Esta es la foto de un glaciar derriti√©ndose por el calentamiento continuo del Planeta Tierra.¬†Nicaragua, un pa√≠s de 6 millones de personas, est√° intentando reducir su dependencia del petr√≥leo del 70% a solo el 6% para el a√Īo 2017.¬†El pa√≠s lograr√° estos objetivos con el desarrollo de una planta hidroel√©ctrica para el 2016, la cual proveer√° alrededor de 50% de la electricidad del pa√≠s. El resto ser√° proporcionado por granjas de viento y un proyecto geotermal, operables para el a√Īo 2014.

No todos los países tienen el lujo de encontrar depósitos masivos de gas natural, ni muchos los pueden extraer usando la técnica de fracturación hidráulica, como lo ha hecho Estados Unidos.

Este descubrimiento reciente, que se estima proporcionar√° a EE.UU. suficiente energ√≠a para los pr√≥ximos 100 a√Īos, ha desacelerado su prioridad de obtenerla usando renovables. El gas natural contiene un 50% menos de CO2 que el petr√≥leo, pero aun as√≠ contamina la atm√≥sfera.

Si Nicaragua consigue estos objetivos en solo tres a√Īos, no solo beneficiar√° al medio ambiente sino que ahorrar√° una gran parte de su presupuesto nacional, el cual actualmente se gasta en obtener petr√≥leo del extranjero.¬†

Aquí hay una lista de los 45 países que hoy en día obtienen mas del 60% de su electricidad usando energías limpias. En negrita, los países que actualmente obtienen mas del 95% de su energía usando renovables:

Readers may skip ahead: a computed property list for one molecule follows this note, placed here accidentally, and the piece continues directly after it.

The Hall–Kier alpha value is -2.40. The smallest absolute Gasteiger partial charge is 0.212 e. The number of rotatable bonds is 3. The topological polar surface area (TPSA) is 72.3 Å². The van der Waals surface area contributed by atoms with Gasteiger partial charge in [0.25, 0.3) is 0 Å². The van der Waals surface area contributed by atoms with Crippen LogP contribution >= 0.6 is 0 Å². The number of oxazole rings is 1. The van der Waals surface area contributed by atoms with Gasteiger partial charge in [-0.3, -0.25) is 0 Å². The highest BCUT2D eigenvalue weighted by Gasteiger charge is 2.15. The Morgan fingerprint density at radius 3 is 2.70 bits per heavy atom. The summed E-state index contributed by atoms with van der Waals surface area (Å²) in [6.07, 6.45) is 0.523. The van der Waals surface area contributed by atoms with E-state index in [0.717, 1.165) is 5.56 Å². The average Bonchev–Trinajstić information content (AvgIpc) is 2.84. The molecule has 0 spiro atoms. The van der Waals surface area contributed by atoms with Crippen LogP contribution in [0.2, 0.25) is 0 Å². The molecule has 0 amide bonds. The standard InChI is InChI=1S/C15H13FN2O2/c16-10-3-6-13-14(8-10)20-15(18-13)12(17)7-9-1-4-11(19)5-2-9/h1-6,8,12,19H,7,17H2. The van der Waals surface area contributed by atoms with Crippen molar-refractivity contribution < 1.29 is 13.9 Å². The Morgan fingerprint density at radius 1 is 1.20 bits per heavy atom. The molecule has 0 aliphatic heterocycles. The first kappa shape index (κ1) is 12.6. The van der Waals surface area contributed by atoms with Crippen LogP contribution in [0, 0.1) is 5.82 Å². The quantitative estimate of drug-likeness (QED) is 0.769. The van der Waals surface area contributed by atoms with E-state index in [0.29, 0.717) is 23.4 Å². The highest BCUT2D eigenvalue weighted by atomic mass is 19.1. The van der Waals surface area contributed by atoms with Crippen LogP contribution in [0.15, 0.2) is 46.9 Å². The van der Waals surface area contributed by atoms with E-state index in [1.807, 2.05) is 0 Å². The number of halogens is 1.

Albania (100% hydro in 2008).

Angola (96.45% hydro in 2008)

Austria (73.86% renewable in 2009, 12.5% of that non hydro)

Belize (90.91% hydro in 2008)

Bhutan (99.86% hydro in 2008)

Brazil (88.88% renewable with 4.93 non hydro in 2009)

Burundi (100% hydro in 2008)

Cameroon (77.31% hydro in 2008)

Canada (61.95% renewable, with 1.86% non hydro in 2009)

Central African Republic (81.25% renewable in 2008)

Columbia (85.67% hydro in 2008)

Congo (82.22% renewable in 2008)

Costa Rica (93.11% renewable in 2008)

DPR Korea (61.86%  hydro in 2008)

DR Congo (99.46% hydro in 2008)

Ecuador (64.12% renewable in 2008, with 2.21% non hydro)

El Salvador (62.24% renewable in 2008, with 26.92 non hydro)

Ethiopia (88.17% renewable in 2008, with 0.27% non hydro)

Fiji (68.04% renewable in 2008)

Georgia (85.52% hydro in 2008)

Ghana (75.03% hydro in 2008)

Guatemala (61.31% renewable, with 17.5 non hydro in 2008)

Iceland (100% renewable, with 26.27% geothermal in 2009)

Kenya (62.59% renewable, with 21.06% non hydro in 2008)

Kyrgyzstan (90.85% hydro in 2008)

Lao PDR (92.46% hydro in 2008)

Latvia (62.23% renewable with 1.96% non hydro in 2008)

Lesotho (100% hydro in 2008)

Madagascar (66.67% hydro in 2008)

Malawi (86.31% hydro in 2008)

Mozambique (99.87% hydro in 2008)

Myanmar (62.05% hydro in 2008)

Namibia (70.91% hydro in 2008)

Nepal (99.67% hydro in 2008)

New Zealand (72.52% renewable, including 15.42% non hydro in 2009)

Norway (97.11% renewable, including 0.93% non hydro in 2009)

Paraguay (100.00% hydro in 2008), exporting 90% of generated electricity (54.91 TWh in 2008)

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Peru (60.53% renewable, including 1.47% non hydro in 2008)

Sweden (60.42% renewable, including 10.58% non hydro in 2009)

Tajikistan (98.25% hydro in 2008)

Tanzania (61.45% hydro in 2008)

Uganda (74.77% hydro in 2008)

Uruguay (61.98% renewable, with 9.33 non hydro in 2008)

Venezuela (69.57% hydro in 2008)

Zambia (99.69% hydro in 2008)

[Penn energy vía Cleantechnica] [image: Wikipedia]